L. Tsang and J. Kong, "Wave theory for microwave remote sensing of a half-space random medium with three dimensional variations," Radio Sci. 14, 359–369 (1979).

K. Furutsu, "Multiple scattering of waves in a medium of randomly distributed particles and derivation of the transport equation," Radio Sci. 10, 29–44 (1975).

R. Fante, "Some physical insights into beam propagation in strong turbulence," Radio Sci. 15, 757–762 (1980).

A. Ishimaru, Wave Propagation and Scattering in Random Media (Academic, New York, 1978); see Chap. 14, where Twersky's theory is summarized.

V. Frisch, "Wave propagation in random media," in Probabilistic Methods in Applied Mathematics, A. Barucha-Reid, ed. (Academic, New York, 1968).

V. Tatarskii, The Effect of the Turbulent Atmosphere on Wave Propagation (National Technical Information Source, Springfield, Virginia, 1971); Secs. 60 and 61.

It is demonstrated in Refs. 1 and 2 that the approximation of Eq. (1) by formula (2) is equivalent to the ladder approximation to the Bethe-Salpeter equation. Consequently, we have given this decomposition the name ladder approximation.

For example, when evaluating 〈*EE**〉 by taking moments of the integral form of the wave equation, we find that we need to evaluate terms of the form 〈∊(**r**′)∊(**r**′)*E**(**r**)〉, where ∊(**r**′) is the relative permittivity fluctuation at **r**′. If ∊ is a Gaussian random variable, the Novikov-Furutsu theorem (see Ref. 1) gives [equation].where δ/δ∊ is a variational derivative. It is readily demonstrated that δ*E*(**r**)/δ∊(**r**″)= -*k*^{2}*E*(**r**″G(**r**, **r**″), where G(**r**, **r**″) is therandom Green's function and satisfies {∇2+ *k*^{2}[1 + ∊(**r**)]}G(**r**,**r**′)= δ(**r** - **r**′). Therefore 〈∊(**r**′)E(**r**′)E*(**r**)〉=-*k*^{2}∋∋∞∞∋d_{3}r″〈∊(**r**′)×(**r**)G(**r**, **r**)E(**r**)E*(**r**)+G*(**r**,**r**)E(**r**′)E*(**r**″)〉so we see that terms of the form of Eq. (1) must be evaluated.

It is demonstrated in Sec. 37 of Ref. 1 that the representation in formula (4) is valid provided that the spatial scale size of the inhomogeneities is large in comparison with the signal wavelength. In particular, it is shown that formula (4) approximately includes multiple small-angle scatterings. Clearly, however, formula (4) cannot be used in the limit when the inhomogeneities are small in comparison with a wavelength, because both formulas (3) and (4) assume that individual backscatterings are negligible. This is equivalent to Twersky's assumption (see Ref. 3, Section 14-1) that there are no propagation paths that go through a scatterer more than once.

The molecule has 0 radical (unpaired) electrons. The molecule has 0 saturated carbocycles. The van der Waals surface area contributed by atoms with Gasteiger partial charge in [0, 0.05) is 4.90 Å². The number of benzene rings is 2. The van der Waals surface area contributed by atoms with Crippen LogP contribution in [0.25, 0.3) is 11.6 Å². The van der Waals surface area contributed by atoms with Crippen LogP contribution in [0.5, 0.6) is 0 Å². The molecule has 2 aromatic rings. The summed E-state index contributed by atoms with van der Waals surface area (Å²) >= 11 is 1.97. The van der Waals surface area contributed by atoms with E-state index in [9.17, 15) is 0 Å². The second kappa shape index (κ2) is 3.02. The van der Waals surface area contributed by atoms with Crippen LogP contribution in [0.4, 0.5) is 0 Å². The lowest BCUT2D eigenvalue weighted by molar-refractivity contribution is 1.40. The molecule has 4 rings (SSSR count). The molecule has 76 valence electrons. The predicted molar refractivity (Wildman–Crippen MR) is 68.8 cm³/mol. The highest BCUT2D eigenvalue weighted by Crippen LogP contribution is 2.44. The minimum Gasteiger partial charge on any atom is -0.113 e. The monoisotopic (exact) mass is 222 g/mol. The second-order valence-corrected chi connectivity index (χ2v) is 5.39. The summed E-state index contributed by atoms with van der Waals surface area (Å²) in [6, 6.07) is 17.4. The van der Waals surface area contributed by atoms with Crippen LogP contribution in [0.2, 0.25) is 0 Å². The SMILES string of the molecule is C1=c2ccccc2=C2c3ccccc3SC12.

It is not necessary to assume that ø has zero mean. When ø has a nonzero mean we can simply lump it in with G_{0}〈…〉 in Eq. (7). That is, 〈G(**r**′, **r**″)〉 = [G_{0}(**r**′, **r**″)exp(i-〈ø〉)]exp(-½〈ø^{2} (**r**′, **r**″)〉), where ø is now the fluctuation of the phase about the mean value 〈ø〉

V. Tatarskii, Wave Propagation in a Turbulent Medium (Dover, New York, 1967), Chap. 6.

The geometric-optics method gives valid results for the real and imaginary parts of the phase over propagation paths less than l_{0}^{2}λ, where l_{0} is the scale size of the smallest inhomogeneities and λ is the wavelength. For propagation paths that are large in comparison with l_{0}^{2}λ, the geometric-optics method gives incorrect results for the imaginary part of ø but gives solutions for the real part of ø that are in agreement with results obtained by both the method of smooth perturbations and the Markov approximation method. Consequently, geometric optics gives useful results for the real part of ø even for large propagation lengths (i.e., paths large compared with *l*_{0}^{2}λ).

It is shown is Sec. 39 [see formula (23)] of Ref. 1 that the ray paths can be approximated by straight lines if 〈*n*^{2}〉≪1.

These conclusions do not hold in the backscatter cone (i.e., in a cone of angle *L/R* « 1 centered about θ + γ = 0 in Fig. 1). However, this is unimportant because (1) it represents only a small small fraction of the total integral over ρ and ρ′, and (2) backscattering usually is insignificant in the limit when l is larger than a wavelength, as we have assumed.

R. Fante, "Mutual coherence function and frequency spectrum of a laser beam propagating through atmospheric turbulence," J. Opt. Soc. Am. 64, 592–598 (1974); seeEq. (24).

For the case when *kl* < 1 we expect that a sufficient condition for 〈*E*_{i}(**r**″)*E*_{j}*(**r**)*G*_{kl}(**r**′, **r**″)〉 〈(E_{i} (**r**″)*E*_{j}*(**r**)〉 〈*G*_{kl}(**r**′, **r**″)〉 is that 〈*n*^{2}〉 ≪ 1, where *E*_{i} is the ith component of the vector **E**, *G*_{ij} is the *ij* component of the Green's tensor, etc. (We did not need to consider this tensor case when kl »≫ 1 because cross polarization is then tinimportant.) Probably for kl sufficiently small in comparison with unity the ladder approximation is valid even for 〈n^{2}〉 > 1, but we have been unable to prove this rigorously.

R. Fante, "Electromagnetic beam propagation in turbulent media: an update," Proc. IEEE 68, 1424–1443 (1980).